School & District Management

Puerto Rico Teachers’ Union Adds Muscle to School Recovery Efforts

By Andrew Ujifusa — October 11, 2017 3 min read
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San Juan, Puerto Rico

When Hurricane Maria struck, Aida Díaz hid in her bathroom with four other family members, including her mother and sister. When she emerged, water had come into her home through the roof.

After she tended to more immediate concerns in her home, Díaz, the head of the 40,000-member Asociación de Maestros de Puerto Rico, had thousands of members of her teacher’s union to think about.

Since the storm hit the island Sept. 20, Diaz has been pushing to track down and get basic aid to teachers. Her union headquarters in downtown San Juan is packed to the gills with water, diapers, tampons, mosquito repellent, rice, and other supplies. The early days following the hurricane were a struggle for the union—48 hours after the storm, only three AMPR staff members could make it to the union offices.

Aida Díaz, right, president of the Puerto Rico teachers' union, stands with teacher Edmarie Díaz in her classroom at Escuela Elemental Ines M. Mendoza in Comerio, Puerto Rico

Díaz is trying to make long-term plans about how schools can recover and help provide students with an education. But those efforts aren’t as important right now as supplies and trying to help students get back on their feet emotionally.

“We have students that can’t sleep after the hurricane,” Díaz said. “We have students that see rain and start crying. We have to work with all of them.”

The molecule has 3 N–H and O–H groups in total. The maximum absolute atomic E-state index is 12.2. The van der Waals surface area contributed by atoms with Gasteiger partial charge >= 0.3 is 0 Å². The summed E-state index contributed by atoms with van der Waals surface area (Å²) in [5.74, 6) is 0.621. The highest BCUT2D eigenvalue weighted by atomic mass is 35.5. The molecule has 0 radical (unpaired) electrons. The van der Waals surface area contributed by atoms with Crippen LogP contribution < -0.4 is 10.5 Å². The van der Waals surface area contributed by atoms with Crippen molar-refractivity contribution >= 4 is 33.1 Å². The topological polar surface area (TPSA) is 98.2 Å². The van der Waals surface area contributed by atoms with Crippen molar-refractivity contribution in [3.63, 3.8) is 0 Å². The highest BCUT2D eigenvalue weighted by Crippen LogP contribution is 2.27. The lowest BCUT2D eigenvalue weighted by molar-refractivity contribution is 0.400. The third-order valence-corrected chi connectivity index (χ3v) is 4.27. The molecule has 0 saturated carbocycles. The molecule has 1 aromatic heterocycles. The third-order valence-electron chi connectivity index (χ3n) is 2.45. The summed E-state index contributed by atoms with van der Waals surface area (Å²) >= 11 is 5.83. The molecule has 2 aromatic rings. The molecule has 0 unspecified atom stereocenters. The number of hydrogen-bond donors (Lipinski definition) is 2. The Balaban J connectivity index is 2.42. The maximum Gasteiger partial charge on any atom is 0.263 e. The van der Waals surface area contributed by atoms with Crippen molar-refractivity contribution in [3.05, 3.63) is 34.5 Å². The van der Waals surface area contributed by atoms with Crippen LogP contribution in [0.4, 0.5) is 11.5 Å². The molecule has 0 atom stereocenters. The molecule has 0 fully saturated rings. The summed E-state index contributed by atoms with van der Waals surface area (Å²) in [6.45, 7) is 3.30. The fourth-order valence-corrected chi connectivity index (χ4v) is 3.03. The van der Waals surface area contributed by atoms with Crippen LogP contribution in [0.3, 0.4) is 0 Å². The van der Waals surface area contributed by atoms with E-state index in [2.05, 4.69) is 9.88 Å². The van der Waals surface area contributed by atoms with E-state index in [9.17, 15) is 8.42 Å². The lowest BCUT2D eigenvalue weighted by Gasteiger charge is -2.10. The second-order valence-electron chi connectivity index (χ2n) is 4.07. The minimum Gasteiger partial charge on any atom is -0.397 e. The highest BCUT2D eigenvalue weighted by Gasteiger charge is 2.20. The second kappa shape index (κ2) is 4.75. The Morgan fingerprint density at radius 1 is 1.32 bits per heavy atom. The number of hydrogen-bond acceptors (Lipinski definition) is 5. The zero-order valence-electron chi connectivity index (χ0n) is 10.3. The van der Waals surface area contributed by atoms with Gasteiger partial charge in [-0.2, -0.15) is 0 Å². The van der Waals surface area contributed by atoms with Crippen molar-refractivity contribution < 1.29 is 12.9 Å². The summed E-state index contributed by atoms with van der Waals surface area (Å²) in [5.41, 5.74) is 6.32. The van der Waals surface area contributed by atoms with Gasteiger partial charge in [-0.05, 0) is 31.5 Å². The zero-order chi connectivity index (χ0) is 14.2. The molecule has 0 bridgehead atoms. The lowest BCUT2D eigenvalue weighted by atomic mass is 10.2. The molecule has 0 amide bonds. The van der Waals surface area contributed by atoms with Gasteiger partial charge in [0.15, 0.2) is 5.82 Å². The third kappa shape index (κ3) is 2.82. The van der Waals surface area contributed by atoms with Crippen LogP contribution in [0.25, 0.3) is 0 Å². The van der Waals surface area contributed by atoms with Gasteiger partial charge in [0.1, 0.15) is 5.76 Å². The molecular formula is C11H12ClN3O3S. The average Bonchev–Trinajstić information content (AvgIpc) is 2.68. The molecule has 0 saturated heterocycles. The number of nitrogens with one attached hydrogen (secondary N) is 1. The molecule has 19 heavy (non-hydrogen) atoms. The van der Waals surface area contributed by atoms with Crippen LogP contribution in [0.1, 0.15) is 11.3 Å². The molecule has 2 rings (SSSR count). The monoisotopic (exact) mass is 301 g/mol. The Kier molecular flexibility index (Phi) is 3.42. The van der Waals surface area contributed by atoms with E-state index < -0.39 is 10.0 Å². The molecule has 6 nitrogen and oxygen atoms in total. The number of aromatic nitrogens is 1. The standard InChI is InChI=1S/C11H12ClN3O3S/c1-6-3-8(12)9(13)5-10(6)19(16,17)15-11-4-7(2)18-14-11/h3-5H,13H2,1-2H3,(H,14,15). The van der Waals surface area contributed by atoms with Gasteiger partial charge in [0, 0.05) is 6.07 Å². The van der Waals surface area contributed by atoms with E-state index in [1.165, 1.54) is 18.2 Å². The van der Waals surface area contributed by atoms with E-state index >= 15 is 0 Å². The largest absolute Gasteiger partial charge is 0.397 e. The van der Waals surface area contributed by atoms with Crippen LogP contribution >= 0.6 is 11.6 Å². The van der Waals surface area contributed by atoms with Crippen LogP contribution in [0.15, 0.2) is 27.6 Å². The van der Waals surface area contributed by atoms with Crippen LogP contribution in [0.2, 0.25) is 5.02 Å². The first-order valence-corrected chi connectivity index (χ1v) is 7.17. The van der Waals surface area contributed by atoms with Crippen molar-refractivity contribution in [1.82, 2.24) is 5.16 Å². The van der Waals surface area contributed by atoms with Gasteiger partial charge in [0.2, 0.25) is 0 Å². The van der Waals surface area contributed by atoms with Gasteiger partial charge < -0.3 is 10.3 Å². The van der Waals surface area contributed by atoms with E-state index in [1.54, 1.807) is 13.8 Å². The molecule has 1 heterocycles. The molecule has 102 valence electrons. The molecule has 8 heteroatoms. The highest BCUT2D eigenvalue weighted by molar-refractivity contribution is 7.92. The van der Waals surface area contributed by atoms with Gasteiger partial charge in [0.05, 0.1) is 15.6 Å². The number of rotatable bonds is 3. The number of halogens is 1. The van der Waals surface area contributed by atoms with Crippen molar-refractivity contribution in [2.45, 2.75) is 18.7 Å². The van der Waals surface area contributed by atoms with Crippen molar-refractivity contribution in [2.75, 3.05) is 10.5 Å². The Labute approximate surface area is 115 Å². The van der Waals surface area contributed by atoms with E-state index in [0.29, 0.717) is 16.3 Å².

That goes for her teachers as well. On a supply run Díaz made this week to Comerío, a town about an hour southwest of San Juan during good traffic conditions, she met with Edmarie Díaz, a teacher at the Ines M. Mendoza Elementary School whose home was destroyed by the hurricane. When Edmarie Díaz began talking about her experience, she broke down crying and had to stop.

Work Gets Done

Even the schools that are in decent enough condition to host activities right now are far from back on track with regular academics and schedules. They are holding events such as read-alouds to try to provide students with emotional support and to show that, as a key hub for many communities, schools can be a stabilizing force.

In addition to the supplies it is receiving, organizing, and distributing, the teachers’ union is distributing money in amounts of up to $500 each to help teachers who need assistance finding new places to live. Separately, Puerto Rico Secretary of Education Julia Keleher is granting teachers hardship waivers—they have until Jan. 8 to come back to work and maintain their jobs.

See Also: In Puerto Rico, a Daunting Effort to Reopen Schools, Headed by a Determined Leader

But of course, teachers, like everyone else on the island, have lost more than just their homes. The storm has made at least one teacher a widow, Díaz said, after the woman’s husband died in a mudslide. The teacher’s leg was injured and eventually had to be amputated.

Díaz also acknowledged that she must bow to the inevitable migration to the U.S. mainland of at least some teachers who decide that they must leave the island to seek better opportunities elsewhere.

Those who stay will still face a great deal of disruption. Some schools will not open for months. Díaz said students whose schools are still shuttered will have to scatter to the closest available school that’s open. Teachers will have to adjust to students they’ve never taught before from outside their normal feeder system. And teachers will also have to collaborate in new ways to help each other as they get their classrooms up and running again.

However, Díaz said they’re already doing that as they assess the damage to their schools.

“They are willing to start doing something,” Díaz said. “They are cleaning the schools. They are cutting trees. They are doing anything just to reopen those schools. No matter what they have in their private lives, they are doing whatever they can.”

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